There has been a great shift in the perception of African-Americans from the Colonial Era to present day. Olaudah Equiano’s “The Interesting Narrative of the Life of Olaudah Quiano, or Gustavus Vassa, the African” and Lydia Polgreen’s “Ghana’s Uneasy Embrace of Slavery’s Diaspora” both display portrayals of African-Americans, one of which takes place during the time of slavery and the other during present day tourism in Africa. Much of the ancestry of Africans who came to the Americas was lost when families and relatives were separated through the Trans-Atlantic Slave Trade; thus, many African-Americans today are visiting their African countries in hopes of tracing back their roots. They have found, however, that people in African countries are referring to them as Americans, rather than relatives of African ancestors. This has led to a growing controversy on the “correct way” to refer to those with a dark skin color when coming to the continent of Africa.

Evidence of this separation in African heritage came from the end of Chapter II in Olaudah Equiano’s “The Interesting Narrative of the Life of Olaudah Quiano, or Gustavus Vassa, the African,” when Equiano says, “This report eased us much; and sure enough, soon after we were landed, there came to us Africans of all languages. We were conducted immediately to the merchant’s yard, where we were all pent together like so many sheep in a fold, without regard to sex or age.” This excerpt shows the stereotypical view of African slaves that the Europeans kept for centuries, which resulted in a forceful melting pot of African cultures and traditions in the Americas.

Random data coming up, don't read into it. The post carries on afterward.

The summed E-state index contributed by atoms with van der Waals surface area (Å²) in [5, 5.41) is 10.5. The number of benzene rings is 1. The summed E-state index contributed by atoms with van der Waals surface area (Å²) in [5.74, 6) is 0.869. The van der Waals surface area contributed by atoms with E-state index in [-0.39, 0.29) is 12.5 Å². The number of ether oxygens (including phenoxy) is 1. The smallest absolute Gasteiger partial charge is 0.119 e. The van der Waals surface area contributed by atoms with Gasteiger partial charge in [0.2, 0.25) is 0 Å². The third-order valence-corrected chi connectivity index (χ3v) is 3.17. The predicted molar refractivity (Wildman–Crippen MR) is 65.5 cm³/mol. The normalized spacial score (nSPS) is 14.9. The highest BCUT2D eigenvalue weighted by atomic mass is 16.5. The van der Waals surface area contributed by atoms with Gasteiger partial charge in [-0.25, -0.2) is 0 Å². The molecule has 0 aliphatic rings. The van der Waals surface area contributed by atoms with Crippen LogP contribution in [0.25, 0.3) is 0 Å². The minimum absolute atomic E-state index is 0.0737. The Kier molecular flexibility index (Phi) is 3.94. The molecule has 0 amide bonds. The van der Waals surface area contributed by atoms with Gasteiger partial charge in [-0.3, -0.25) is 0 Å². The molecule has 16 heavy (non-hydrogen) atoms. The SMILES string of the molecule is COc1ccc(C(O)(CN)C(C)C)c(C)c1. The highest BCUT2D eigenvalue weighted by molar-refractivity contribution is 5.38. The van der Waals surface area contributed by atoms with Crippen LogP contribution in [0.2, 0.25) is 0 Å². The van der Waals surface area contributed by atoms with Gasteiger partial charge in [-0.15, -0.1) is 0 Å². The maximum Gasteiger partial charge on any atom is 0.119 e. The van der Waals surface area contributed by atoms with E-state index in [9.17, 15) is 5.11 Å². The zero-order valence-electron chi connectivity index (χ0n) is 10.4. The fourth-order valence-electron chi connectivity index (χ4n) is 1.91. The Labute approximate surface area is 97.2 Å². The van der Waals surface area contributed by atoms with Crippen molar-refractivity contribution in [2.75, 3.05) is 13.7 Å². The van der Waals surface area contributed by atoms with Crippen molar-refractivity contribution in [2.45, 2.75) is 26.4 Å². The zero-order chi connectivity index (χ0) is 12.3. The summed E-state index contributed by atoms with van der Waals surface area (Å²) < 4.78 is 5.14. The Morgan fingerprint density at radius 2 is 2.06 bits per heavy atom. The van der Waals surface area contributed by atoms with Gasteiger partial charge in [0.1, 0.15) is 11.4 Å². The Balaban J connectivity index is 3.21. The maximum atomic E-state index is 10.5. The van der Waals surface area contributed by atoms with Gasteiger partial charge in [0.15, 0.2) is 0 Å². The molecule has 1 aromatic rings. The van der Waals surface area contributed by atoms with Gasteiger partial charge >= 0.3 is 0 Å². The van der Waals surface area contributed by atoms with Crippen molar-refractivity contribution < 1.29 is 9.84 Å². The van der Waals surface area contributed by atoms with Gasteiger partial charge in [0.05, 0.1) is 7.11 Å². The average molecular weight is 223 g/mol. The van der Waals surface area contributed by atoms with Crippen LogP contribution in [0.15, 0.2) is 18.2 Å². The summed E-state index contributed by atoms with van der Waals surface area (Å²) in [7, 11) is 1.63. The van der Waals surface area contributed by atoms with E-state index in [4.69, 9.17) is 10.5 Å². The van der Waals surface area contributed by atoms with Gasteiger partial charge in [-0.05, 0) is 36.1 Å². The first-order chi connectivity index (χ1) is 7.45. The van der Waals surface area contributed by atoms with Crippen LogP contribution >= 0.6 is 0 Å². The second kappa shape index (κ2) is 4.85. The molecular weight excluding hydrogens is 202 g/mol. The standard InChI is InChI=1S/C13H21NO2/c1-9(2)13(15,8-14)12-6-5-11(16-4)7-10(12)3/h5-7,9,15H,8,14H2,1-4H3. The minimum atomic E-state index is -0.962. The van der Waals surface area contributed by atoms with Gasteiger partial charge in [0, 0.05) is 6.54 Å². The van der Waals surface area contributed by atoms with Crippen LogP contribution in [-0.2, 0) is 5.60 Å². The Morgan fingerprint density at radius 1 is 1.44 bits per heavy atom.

During this trip, my group and I had made numerous visits to markets in Accra, Kumasi, and Cape Coast, and on each of those visits our group as a whole was referred to as “obroni” or “American” by Ghanaian storeowners and shoppers. Even African-Americans in our group were referred to in the same manner, and I did not know what to think of it. In the United States, there is a wide spectrum of ways in which African-Americans are represented, and some call them “African-American” and others neglect the race factor. In Ghana, I have noticed that for Ghanaians, it is very easy to distinguish between an African-American and a Ghanaian. It seems to be through the way they dress, as well as a difference in accent.

Although Ghanaians and people in other African countries mean no harm when talking to African-Americans in this way, African-Americans deserve the right to be welcomed by Africans in a way that connects them to their heritage. The beginning of “Ghana’s Uneasy Embrace of Slavery’s Diaspora” mentions that Ghana hopes to “persuade the descendants of enslaved Africans to think of Africa as their homeland — to visit, invest, send their children to be educated and even retire here.” It is certainly a hard goal to obtain, considering that not everyone will be able to make the trip to Africa. Some people also would rather be considered American than descendants of African slaves.